Published December 01, 2009
LOS ANGELES – While Sarah Palin is certainly making waves with her own best-selling book “Going Rogue,” the former governor and vice presidential candidate is also in the spotlight with a cameo appearance as a heroine in the recently released children’s book “Help! Mom! Radicals Are Ruining My Country!”
In the book written by Katharine DeBrecht, “Governor Sarah” (a character based on Palin) attempts to help two young boys hold onto their dream of a swing-set business which is struggling as a result of high taxes, heavy regulations and 246 czars.
“I am trying to let all Americans know that these radicals are killing the American Dream and I want to stop them from hurting people that produce products and provide jobs,” the Palin character consoles the frustrated boys after their business is destroyed by “Marxus Obunduf” who is based on President Obama.
“I used Palin because I wanted to point out that there is nothing wrong with standing up for your values regardless of who attacks you,” DeBrecht told Foxnews.com. “The book also shows that “Marxus” and his radicals are basically killing the American Dream in their grab for power. I want to tell kids that they can achieve their dreams by working hard and not relying on the government to help them.”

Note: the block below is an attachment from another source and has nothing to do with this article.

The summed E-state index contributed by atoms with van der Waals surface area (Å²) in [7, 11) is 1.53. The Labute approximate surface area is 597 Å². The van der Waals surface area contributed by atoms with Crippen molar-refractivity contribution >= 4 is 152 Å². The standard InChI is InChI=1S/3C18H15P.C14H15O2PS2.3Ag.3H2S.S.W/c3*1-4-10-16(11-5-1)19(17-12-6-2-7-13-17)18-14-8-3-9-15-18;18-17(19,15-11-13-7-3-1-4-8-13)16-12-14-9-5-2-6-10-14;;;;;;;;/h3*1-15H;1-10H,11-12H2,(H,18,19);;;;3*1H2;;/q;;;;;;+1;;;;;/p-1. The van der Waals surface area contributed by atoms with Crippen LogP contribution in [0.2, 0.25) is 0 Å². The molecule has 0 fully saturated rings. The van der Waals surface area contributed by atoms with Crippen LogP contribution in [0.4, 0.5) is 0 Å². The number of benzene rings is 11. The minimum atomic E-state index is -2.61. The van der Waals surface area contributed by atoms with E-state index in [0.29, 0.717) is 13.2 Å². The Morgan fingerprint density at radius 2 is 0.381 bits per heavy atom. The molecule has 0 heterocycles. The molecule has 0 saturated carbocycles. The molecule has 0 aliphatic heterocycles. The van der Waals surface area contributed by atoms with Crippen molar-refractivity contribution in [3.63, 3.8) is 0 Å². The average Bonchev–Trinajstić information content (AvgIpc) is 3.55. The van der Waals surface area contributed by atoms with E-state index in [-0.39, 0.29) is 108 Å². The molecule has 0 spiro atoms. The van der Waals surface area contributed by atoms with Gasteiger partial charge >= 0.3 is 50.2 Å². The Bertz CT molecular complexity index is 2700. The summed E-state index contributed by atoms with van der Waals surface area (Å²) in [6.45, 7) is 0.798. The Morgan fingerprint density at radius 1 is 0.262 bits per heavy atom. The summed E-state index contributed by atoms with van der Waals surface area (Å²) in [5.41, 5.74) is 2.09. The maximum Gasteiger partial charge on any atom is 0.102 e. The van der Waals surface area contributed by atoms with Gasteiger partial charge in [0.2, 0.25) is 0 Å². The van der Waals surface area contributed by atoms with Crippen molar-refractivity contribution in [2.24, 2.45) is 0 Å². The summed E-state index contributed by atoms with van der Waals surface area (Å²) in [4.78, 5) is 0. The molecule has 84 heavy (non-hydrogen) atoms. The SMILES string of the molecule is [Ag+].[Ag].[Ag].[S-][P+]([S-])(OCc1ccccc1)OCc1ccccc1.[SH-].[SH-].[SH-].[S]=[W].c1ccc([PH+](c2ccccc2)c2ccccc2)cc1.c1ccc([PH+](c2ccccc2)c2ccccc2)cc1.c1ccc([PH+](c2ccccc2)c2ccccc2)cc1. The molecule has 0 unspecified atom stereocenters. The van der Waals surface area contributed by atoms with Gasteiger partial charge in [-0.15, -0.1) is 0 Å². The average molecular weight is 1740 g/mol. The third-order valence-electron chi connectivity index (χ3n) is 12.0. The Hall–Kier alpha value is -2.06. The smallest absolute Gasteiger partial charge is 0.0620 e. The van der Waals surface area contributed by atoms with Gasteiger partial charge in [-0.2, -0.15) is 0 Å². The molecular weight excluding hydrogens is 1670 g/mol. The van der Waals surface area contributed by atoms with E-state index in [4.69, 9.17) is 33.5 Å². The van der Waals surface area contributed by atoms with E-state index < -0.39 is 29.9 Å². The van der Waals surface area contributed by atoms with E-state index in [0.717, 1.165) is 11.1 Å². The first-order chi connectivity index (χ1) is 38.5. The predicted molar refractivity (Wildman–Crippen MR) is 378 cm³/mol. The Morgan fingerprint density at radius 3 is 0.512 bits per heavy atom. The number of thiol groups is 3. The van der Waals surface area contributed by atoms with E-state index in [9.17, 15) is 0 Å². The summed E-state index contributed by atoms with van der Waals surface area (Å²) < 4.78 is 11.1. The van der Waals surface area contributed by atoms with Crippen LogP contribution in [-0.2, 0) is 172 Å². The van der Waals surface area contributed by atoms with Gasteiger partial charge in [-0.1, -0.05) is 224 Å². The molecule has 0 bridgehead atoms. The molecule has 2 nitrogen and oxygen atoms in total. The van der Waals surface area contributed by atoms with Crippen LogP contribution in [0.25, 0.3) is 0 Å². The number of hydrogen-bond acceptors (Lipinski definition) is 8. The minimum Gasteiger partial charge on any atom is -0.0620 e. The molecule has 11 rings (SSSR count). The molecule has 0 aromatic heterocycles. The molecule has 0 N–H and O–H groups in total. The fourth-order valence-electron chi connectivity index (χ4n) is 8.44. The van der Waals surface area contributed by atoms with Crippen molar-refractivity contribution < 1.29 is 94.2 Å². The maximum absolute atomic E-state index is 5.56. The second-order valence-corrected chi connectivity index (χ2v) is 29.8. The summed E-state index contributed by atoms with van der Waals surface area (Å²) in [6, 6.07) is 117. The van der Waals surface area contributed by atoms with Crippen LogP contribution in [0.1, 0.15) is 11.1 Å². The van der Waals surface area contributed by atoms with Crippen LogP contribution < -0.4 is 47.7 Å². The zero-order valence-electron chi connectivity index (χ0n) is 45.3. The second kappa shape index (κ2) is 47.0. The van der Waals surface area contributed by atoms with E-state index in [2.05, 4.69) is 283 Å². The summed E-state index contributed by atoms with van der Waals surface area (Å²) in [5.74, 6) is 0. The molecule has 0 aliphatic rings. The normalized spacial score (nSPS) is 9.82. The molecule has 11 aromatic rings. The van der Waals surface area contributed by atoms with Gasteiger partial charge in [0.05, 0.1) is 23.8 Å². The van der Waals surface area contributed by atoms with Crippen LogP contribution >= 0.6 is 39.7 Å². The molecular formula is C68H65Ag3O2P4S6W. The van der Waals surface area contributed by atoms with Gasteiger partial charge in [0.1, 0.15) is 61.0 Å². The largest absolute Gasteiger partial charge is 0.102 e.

The book also touches on the former governor’s life in the limelight and shows the boys “ruffling through their bills” when they see a special report on the TV.
“We have breaking news just in from a 37-year-old man who lives in his parents’ basement that Governor Sarah’s mother is actually an alien,” the excited anchor woman said. “And from this exclusive source, we can confirm that Governor Sarah feeds her children dog food for breakfast, lunch and dinner.”’
And with a moral in every children’s story, the boys learn that it is “mean” to spread rumors about people and that Governor Sarah “seems like a nice lady” and thus feel for a really nice girl in their class who is running for student council and bound to be the victim of malicious and untrue gossip.
“In this Internet age, we need to let our kids know that it is wrong to spread rumors and lies,” DeBrecht explained. “Unfortunately, many so-called journalists have basically told children that this is permissible as long as you disagree with someone’s opinions. Our kids deserve better than the shameful example that has been set before them. What message does this send to little girls who may want to enter the political arena? Don’t you dare lest you be Palinized?”